Colorado governor tells state agencies to cut $320M
September 2, 2009
DENVER – Gov. Bill Ritter has issued an executive order telling state agencies to cut up to $320 million by the end of June 2010 and he told lawmakers the cuts are nonnegotiable.
The order was signed Saturday but not made public until Wednesday.
In the order, Ritter said the nation is in the worst economic downturn since the Great Depression, resulting in increased unemployment and a sharp drop in consumer spending. He said that has slashed state revenues.
“My direction to executive agencies was to focus reductions on eliminating the least efficient and effective programs, rather than continuing to shave resources from existing programs,” Ritter said in a letter to legislators.
In his executive order, Ritter said the cuts are nonnegotiable.
“Decisions made in connection with implementing this executive order are not subject to review or appeal, except for those claims expressly provided a right of review or appeal in the state Constitution or under state statute,” said Ritter, a Democrat.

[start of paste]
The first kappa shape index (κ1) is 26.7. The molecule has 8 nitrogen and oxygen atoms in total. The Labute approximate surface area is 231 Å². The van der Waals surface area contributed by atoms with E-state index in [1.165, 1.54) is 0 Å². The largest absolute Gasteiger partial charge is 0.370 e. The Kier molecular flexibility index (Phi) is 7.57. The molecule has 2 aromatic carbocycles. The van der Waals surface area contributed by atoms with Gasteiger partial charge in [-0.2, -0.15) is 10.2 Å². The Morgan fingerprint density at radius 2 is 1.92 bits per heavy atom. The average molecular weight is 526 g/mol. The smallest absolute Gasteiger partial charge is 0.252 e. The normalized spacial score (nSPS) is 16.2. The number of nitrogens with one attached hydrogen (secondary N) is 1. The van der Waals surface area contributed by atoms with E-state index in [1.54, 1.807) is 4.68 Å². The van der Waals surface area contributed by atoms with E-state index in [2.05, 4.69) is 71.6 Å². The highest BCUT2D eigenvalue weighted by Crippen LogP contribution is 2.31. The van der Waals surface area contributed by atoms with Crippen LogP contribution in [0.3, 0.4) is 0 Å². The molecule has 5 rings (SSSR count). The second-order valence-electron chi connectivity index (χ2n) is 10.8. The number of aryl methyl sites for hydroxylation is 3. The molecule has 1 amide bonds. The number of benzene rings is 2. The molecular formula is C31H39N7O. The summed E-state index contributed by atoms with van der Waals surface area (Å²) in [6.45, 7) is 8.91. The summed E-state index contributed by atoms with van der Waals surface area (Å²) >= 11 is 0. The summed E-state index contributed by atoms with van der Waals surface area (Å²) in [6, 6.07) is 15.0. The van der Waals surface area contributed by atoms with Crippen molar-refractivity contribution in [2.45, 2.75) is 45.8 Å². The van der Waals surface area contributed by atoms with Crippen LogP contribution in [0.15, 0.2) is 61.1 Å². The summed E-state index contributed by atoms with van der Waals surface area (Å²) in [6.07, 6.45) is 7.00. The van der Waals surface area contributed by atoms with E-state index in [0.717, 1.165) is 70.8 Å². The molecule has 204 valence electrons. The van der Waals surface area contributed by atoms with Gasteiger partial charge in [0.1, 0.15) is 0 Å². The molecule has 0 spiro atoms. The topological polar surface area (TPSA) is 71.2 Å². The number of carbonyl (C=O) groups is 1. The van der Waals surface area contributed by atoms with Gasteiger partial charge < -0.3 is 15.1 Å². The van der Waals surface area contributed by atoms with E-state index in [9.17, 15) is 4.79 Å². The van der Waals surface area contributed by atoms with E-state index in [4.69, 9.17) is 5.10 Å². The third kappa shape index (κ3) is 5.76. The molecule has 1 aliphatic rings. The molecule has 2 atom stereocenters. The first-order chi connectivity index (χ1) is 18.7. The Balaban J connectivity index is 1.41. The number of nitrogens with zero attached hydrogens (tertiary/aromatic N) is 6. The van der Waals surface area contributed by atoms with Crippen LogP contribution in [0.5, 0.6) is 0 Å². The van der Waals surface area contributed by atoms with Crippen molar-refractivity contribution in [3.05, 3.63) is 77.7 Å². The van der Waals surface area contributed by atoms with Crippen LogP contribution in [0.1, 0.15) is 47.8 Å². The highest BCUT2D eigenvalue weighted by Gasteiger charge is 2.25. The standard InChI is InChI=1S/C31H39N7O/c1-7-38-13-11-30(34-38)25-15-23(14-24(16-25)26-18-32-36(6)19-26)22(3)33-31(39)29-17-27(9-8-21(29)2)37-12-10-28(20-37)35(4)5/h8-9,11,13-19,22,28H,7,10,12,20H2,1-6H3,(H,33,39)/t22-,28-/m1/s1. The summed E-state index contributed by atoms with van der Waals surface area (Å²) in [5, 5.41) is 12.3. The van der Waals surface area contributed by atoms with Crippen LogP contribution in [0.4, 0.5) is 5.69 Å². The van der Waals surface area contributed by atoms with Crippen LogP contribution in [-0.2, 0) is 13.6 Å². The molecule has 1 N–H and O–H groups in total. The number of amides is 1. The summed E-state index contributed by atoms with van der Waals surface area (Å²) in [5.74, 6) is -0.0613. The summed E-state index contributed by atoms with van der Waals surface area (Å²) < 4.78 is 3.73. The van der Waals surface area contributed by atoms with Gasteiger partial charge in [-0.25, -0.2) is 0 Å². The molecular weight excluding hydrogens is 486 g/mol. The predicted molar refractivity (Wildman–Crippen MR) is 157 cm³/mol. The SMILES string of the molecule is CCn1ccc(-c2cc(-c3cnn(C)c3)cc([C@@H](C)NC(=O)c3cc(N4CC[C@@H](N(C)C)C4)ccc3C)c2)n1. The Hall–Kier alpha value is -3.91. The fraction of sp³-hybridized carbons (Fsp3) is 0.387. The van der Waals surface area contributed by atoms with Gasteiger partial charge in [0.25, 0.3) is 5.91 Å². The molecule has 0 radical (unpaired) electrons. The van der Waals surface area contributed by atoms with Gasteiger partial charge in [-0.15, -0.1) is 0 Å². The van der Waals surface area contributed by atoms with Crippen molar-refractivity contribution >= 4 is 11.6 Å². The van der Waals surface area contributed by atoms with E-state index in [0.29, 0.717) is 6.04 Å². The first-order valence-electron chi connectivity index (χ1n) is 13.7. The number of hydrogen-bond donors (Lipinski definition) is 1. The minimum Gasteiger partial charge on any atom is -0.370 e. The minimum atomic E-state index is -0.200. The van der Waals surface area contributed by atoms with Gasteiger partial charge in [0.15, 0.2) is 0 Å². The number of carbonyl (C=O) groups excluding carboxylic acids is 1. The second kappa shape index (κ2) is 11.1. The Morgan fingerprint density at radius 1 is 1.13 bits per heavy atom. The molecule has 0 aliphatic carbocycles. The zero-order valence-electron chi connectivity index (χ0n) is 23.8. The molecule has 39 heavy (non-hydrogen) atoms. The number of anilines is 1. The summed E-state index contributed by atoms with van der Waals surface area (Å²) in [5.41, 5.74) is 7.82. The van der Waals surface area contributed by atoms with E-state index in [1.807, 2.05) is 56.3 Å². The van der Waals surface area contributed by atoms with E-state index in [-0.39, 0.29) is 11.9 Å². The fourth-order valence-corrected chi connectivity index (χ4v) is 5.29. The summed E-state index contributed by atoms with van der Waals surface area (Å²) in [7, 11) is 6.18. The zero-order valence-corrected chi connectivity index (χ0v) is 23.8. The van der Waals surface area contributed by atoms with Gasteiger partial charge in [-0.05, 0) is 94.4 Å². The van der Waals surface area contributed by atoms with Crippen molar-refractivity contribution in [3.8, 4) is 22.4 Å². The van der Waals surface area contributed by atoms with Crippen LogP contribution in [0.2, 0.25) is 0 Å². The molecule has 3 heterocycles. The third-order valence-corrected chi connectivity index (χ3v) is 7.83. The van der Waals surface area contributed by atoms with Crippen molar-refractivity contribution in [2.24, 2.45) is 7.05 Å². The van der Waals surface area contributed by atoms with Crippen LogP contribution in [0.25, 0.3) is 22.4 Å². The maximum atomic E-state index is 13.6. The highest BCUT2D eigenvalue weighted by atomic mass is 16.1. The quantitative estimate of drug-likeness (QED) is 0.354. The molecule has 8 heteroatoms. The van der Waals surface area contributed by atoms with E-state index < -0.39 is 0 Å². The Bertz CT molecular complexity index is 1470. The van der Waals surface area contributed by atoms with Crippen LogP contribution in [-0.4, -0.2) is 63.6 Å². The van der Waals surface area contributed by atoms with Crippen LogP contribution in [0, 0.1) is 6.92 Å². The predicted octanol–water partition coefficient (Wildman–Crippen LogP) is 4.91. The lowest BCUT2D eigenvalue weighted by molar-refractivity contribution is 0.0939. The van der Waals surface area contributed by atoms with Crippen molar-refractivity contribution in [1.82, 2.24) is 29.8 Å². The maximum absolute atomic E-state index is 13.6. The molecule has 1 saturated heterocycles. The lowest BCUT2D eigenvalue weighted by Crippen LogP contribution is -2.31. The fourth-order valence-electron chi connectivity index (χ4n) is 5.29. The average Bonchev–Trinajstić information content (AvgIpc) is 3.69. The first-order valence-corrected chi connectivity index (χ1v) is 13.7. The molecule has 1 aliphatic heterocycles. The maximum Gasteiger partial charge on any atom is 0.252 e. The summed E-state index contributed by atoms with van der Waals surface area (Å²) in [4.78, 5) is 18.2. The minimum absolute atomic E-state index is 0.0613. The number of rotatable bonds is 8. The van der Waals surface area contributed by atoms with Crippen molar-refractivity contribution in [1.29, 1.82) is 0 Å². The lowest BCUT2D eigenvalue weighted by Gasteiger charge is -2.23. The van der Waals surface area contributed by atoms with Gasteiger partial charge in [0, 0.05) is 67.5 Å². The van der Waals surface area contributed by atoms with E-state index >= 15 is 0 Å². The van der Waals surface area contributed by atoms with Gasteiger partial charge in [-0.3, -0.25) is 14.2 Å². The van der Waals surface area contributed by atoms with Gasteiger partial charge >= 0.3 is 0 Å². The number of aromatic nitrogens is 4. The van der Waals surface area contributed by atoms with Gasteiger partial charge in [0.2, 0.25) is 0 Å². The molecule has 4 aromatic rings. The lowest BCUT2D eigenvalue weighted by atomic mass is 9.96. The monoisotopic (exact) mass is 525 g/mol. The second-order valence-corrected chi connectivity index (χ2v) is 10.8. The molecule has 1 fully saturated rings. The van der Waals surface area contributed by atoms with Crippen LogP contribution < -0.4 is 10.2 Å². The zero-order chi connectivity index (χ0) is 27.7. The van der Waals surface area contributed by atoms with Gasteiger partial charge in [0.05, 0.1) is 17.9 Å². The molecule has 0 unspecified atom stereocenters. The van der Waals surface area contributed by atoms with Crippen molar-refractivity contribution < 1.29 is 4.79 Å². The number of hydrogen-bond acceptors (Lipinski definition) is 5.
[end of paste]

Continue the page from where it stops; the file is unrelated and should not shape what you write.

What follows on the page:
Recommended Stories For You
Sen. Moe Keller, chairwoman of the Legislature’s Joint Budget Committee, said Republicans may force a vote on the cuts when they return in January because it’s an election year, but they would have to propose their own budget cuts to replace Ritter’s cuts.
“I don’t know how we can reverse these cuts, I don’t know where we would find the money,” she said.
Ritter said under state law, he can order a cut in spending for only three months, until Nov. 30. But he plans to extend the order to balance the budget for the remainder of the fiscal year.
The governor also gave lawmakers a thick binder outlining specific cuts. Many agencies warned of potentially serious consequences because of the budget cuts.
The cuts include saving $43,800 by eliminating a school safety officer to evaluate evacuation plans, cutting research on ways to prevent school violence, and eliminating a DNA lab technician, even though the state has a backlog of 2,700 samples for homicides, sex assaults and other crimes.
Cuts also include $1.9 million for DUI enforcement. The Department of Natural Resources will have to cut a coordinator for wild and scenic designation, which could hurt the state’s ability to negotiate issues with the federal government.
Other cuts will reduce enforcement of water laws, the state’s ability to fix problems with its troubled welfare computer system, therapy programs for the mentally ill and money for seniors awaiting federal financial aid.